CleanTech Biofuels is serious about turning garbage into fuel and sincerely hopes you’ll ignore the fact that your car’s fuel tank could be carrying what’s left of little Timmy’s soiled nappies.
The company has announced that it’s investigating suitable sites for commercial garbage-to-ethanol facilities — leading baby-owners everywhere to rejoice that they may never again have to feel guilty about throwing out enough diapers each day to put the elephant in this commercial to shame (and can I just be the first to say “WTF?” to that commercial).
Over the last month CleanTech Biofuels has formed major partnerships with Green Tech America and HFTA UCal Berkeley to purchase and develop novel equipment and methods they hope will make the production of ethanol from garbage a reality. CleanTech boasts that their technology can be used to produce ethanol locally using waste that would otherwise end up in landfills — potentially reducing waste disposed of in those landfills by as much as 90%. From a recent CleanTech press release:
It is estimated that Americans [each] produce 4.4 pounds of waste per day, or 229 million tons of trash annually nationwide. This waste represents a virtually endless source of cellulosic feedstock for the production of biofuels that potentially will be available to CleanTech at almost no cost, and in some locations at a profit.
The comment about receiving feedstock at a profit is what really intrigues me. As far as I know, there are no other types of ethanol production facilities that have the potential to receive feedstock at a profit. In fact, in most cases this is a major sticking point between making cellulosic ethanol at an acceptable price and seeing dreams go down the tubes.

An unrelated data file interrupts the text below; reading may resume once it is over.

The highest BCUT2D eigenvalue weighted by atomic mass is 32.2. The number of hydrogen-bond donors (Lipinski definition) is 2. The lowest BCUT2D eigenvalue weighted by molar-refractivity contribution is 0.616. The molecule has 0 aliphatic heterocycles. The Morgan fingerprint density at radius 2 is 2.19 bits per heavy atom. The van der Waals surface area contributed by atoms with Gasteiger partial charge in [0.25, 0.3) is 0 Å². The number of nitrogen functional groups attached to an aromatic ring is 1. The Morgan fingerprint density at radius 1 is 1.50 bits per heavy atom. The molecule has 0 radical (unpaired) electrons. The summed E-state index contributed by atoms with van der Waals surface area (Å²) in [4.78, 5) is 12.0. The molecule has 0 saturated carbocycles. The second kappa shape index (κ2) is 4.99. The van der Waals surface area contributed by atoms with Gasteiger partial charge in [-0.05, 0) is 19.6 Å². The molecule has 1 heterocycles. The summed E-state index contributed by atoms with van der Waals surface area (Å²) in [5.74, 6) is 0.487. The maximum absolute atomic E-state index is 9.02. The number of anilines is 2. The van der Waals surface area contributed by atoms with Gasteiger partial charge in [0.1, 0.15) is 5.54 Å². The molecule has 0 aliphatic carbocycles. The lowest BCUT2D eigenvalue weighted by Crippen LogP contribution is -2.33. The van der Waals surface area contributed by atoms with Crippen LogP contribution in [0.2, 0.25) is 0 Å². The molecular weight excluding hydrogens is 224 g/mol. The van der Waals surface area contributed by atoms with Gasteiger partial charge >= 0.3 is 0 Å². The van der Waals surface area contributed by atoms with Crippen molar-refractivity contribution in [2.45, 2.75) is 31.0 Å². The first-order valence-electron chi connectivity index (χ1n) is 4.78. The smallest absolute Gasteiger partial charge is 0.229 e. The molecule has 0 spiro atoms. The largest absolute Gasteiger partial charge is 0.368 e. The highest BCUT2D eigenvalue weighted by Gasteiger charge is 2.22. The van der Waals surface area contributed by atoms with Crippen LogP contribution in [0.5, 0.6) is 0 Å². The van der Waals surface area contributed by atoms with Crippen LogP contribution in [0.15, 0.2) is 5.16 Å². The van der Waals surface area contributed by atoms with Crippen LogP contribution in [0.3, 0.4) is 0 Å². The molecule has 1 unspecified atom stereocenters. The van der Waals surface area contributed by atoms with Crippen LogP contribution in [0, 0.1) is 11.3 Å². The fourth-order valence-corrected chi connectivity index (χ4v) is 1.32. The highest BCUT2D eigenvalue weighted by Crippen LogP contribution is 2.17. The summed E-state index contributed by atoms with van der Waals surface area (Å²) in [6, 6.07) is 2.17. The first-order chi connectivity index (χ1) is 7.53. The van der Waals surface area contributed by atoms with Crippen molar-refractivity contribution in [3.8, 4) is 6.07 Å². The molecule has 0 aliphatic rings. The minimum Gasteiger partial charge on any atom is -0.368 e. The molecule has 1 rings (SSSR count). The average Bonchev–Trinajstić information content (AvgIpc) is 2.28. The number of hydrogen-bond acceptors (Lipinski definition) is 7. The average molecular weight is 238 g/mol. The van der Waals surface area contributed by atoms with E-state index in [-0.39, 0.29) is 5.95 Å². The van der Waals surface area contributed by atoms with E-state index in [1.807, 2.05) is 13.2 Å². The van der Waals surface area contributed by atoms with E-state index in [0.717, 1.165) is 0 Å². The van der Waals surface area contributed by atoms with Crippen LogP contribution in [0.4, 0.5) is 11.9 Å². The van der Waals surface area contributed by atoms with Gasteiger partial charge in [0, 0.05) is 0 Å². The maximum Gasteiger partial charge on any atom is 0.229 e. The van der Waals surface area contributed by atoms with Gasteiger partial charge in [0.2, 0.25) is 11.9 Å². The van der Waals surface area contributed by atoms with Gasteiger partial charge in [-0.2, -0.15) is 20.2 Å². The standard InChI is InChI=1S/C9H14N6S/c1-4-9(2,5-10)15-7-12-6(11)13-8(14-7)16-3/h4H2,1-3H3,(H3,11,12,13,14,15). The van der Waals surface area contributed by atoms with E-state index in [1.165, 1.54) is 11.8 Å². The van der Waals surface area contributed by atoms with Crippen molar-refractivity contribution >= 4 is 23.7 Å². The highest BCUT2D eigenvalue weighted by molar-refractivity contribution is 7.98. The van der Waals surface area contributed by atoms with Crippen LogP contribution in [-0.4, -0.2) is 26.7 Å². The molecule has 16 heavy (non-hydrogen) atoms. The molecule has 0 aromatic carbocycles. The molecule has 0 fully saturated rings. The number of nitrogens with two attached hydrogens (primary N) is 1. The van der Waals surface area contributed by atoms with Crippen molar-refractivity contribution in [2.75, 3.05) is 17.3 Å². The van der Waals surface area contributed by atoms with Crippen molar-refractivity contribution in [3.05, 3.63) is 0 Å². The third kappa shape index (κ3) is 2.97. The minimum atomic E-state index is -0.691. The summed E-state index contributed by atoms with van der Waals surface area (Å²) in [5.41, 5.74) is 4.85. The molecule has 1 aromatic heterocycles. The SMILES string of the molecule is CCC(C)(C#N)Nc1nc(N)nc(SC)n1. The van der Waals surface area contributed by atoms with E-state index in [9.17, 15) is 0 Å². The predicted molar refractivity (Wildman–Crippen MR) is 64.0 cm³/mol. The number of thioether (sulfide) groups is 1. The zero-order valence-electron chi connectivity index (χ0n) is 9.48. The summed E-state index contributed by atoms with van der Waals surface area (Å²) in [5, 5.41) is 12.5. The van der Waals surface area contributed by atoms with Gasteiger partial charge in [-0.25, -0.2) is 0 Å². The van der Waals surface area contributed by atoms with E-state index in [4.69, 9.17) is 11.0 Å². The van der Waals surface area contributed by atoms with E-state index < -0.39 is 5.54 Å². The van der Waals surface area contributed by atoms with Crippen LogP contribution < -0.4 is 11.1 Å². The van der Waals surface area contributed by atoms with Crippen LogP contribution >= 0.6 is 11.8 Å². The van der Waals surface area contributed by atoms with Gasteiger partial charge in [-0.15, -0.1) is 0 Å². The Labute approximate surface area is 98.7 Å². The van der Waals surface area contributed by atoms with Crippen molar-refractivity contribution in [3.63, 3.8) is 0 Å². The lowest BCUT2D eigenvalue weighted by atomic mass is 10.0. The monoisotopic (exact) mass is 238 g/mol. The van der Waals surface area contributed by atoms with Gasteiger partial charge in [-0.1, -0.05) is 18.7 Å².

CleanTech isn’t alone in the push to make ethanol from waste. BlueFire Ethanol (why do all these ethanol company names have to be two words shoved together but both still capitalized?) recently announced that it will be starting construction of a facility within weeks to convert landfill waste into ethanol, and Coskata Inc. is also constructing a demonstration facility that will use municipal waste as a feedstock.
It appears that these companies are on the path to becoming major competitors. They should just merge now and avoid the future pain. CleanFireCoskataBlueTech sound like a good name to you?
The great part about making fuel from garbage is that many communities already pay fees to garbage companies to accept trash - referred to as “tipping fees.” CleanTech is looking to site their facilities in communities with favorable tipping fees, allowing them to get paid before they even start selling the ethanol.
If CleanTech or BlueFire are successful, their ethanol could be the cheapest around — and you could relax knowing that those old Pokemon cards you finally threw out might actually be doing some good.